Perspective 3: Jamie neglects to confirm the fact that he may or may not be the main character.
I was 4 when I lost mine.
I was only little but that didn’t stop the overwhelming feelings of guilt and sadness. I remember crying for what seemed like weeks on end. It was unbearable; but I guess everything seems infinite for a child.
That’s what they said it should be: infinite.
As soon as I heard that word on the news I looked it up: infinite- a concept describing something without any bound, or something larger than any natural number. So love was to be boundless? Or was it larger than anything naturally comprehensible? They always failed to distinguish that.
Mum said I should “feel privileged, many people rarely get to see theirs, you know?, In fact, most people can go their whole lives without knowing if they ever had one in the first place”. Then she’d smile. I hated it when she smiled, because in the end it was empty and meaningless; I fail to see how death is a privilege.
She had one.
I watched it swirl into a cloud as the wind of her final breath swept across her breadth: a perfect storm for the most perfect person- she’d smile at that too.
I can’t say I didn’t feel anything after she was gone, but whatever it was, it was never quite as intense as when I was 4, in fact, compared to that I was paralyzingly numb. I was left cold and alone, and with a lot of questions that had still gone unanswered by her. It wasn’t that her death was sudden, it’s just that I never had the guts to ask her myself: that smile could stop time itself, if she wished it, which she usually did.
From then on I lived with my grandparents until I was 18, in a small town near the countryside. I was happy there, and thanks to all the unanswered questions I bore as a child, I have always had an inquisitive nature.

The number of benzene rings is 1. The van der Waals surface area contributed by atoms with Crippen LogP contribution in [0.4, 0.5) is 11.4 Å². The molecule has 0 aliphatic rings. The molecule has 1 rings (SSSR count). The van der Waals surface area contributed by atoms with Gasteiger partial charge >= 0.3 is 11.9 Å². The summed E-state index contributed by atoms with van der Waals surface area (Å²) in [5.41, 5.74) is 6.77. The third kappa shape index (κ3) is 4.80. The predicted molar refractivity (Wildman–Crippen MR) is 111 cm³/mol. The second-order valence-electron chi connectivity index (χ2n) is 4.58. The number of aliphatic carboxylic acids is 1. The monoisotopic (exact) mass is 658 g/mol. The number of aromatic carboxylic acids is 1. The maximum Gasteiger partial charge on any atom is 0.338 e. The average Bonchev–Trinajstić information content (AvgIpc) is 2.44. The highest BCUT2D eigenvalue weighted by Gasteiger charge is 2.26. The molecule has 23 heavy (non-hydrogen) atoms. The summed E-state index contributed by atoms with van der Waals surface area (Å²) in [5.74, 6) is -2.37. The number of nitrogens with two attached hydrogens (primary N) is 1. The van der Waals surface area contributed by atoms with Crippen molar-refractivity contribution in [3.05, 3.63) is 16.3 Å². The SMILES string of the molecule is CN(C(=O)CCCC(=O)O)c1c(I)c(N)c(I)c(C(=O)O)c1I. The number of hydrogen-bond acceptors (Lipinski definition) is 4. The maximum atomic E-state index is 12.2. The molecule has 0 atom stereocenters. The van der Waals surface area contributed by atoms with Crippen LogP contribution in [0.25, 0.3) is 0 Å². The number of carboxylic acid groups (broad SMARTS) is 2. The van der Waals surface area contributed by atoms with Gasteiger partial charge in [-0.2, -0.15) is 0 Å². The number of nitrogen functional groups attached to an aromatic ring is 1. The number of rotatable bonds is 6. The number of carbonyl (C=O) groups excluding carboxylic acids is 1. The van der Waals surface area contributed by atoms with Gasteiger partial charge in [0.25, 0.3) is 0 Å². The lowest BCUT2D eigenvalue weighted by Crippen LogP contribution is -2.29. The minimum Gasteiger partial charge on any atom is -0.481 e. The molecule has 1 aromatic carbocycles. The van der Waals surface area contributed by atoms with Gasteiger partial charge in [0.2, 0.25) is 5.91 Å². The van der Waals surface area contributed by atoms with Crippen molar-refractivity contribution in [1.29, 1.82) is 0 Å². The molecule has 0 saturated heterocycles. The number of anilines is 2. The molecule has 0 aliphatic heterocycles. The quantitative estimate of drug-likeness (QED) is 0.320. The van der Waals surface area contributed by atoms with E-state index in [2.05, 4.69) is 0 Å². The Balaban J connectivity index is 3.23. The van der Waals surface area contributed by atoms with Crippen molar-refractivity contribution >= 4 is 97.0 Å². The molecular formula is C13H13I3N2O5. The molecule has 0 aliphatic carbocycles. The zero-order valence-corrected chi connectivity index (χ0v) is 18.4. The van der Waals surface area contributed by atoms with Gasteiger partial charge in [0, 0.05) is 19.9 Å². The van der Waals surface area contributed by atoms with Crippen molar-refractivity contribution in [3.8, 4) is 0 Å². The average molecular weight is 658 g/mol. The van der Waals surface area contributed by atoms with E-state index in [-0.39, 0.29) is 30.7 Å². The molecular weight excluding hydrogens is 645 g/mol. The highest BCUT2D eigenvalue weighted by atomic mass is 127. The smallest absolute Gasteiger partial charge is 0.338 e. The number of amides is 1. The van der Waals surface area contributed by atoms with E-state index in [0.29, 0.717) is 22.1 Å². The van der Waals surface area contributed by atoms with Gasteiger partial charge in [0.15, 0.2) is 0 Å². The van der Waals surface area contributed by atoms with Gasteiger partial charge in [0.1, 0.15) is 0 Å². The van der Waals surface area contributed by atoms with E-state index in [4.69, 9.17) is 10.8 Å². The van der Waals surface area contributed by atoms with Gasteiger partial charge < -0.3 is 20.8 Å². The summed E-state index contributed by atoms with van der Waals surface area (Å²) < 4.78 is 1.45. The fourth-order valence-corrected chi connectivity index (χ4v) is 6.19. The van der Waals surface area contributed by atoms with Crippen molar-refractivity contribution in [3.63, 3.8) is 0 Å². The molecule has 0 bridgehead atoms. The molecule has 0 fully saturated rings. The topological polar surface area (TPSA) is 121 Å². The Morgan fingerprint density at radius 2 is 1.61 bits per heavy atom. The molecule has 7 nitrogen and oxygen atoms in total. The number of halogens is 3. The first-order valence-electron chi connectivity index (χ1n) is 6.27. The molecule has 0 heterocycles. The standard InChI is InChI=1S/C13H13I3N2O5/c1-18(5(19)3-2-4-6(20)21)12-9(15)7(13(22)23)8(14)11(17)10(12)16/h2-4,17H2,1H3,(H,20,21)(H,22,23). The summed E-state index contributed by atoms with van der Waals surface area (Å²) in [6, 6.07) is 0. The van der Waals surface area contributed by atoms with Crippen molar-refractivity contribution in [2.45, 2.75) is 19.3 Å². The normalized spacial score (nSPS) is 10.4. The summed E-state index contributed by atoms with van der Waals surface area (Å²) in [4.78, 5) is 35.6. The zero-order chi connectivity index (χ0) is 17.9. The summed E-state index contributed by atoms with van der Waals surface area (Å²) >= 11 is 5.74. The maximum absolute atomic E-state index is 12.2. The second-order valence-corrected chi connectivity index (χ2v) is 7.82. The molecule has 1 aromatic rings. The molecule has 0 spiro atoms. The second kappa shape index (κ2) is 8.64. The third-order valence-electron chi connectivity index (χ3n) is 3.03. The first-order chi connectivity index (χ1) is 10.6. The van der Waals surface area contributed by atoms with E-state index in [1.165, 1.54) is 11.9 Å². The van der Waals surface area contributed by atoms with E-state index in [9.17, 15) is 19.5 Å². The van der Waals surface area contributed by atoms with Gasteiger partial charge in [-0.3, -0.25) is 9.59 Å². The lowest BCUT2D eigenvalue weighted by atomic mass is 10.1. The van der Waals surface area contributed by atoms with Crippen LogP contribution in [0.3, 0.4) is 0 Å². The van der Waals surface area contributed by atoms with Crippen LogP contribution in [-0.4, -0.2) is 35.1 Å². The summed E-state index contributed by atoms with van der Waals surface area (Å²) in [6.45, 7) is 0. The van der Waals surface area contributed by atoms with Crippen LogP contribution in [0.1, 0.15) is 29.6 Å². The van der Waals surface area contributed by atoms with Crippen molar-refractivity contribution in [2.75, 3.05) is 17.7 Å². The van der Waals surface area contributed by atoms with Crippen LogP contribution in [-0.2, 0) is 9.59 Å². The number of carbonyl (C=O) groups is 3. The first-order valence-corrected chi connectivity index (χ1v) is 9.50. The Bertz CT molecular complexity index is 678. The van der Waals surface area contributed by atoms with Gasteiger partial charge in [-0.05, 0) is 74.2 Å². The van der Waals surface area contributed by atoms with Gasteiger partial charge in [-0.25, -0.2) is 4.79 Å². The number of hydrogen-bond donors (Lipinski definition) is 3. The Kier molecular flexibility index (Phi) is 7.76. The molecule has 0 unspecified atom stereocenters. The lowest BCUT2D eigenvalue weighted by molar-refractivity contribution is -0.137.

I remember playing chequers with my grandad next to the fire on winter evenings, when the air was brittle with chill. I lost most of the time, but I never used to sulk, I’d laugh instead out of the sheer pleasure of learning. And when the night drew in, and I had exasperated all my energy in losing and laughing, my nanna would scoop me up and carry me off to bed.
It is within one of these care-free nights that I finally asked her.
“Why did my soulmate have to die?”
I expected her to smile silently like my mother did.
I expected her to laugh.
I expected her to cry.
But she didn’t.
She looked down at the floor and paused. I remember thinking how she looked so dark at that moment, like a Disney villain after they had been bested by the hero, I didn’t stop to think about the lack of light in the room at the time, despite the open window.
“It is only the end if you believe that you are the main character in this story we call ‘life'”
She stopped to take a breath, lifting her head and allowing her eyes to meet mine. They were surprisingly vibrant for her age: sapphire blue, with ripples of white where the moonlight now danced in her eyes.
“You see, my love, this isn’t a tale about you, this is a tale about the two eldest companions in the universe; ‘coincidence’ and ‘fate'”.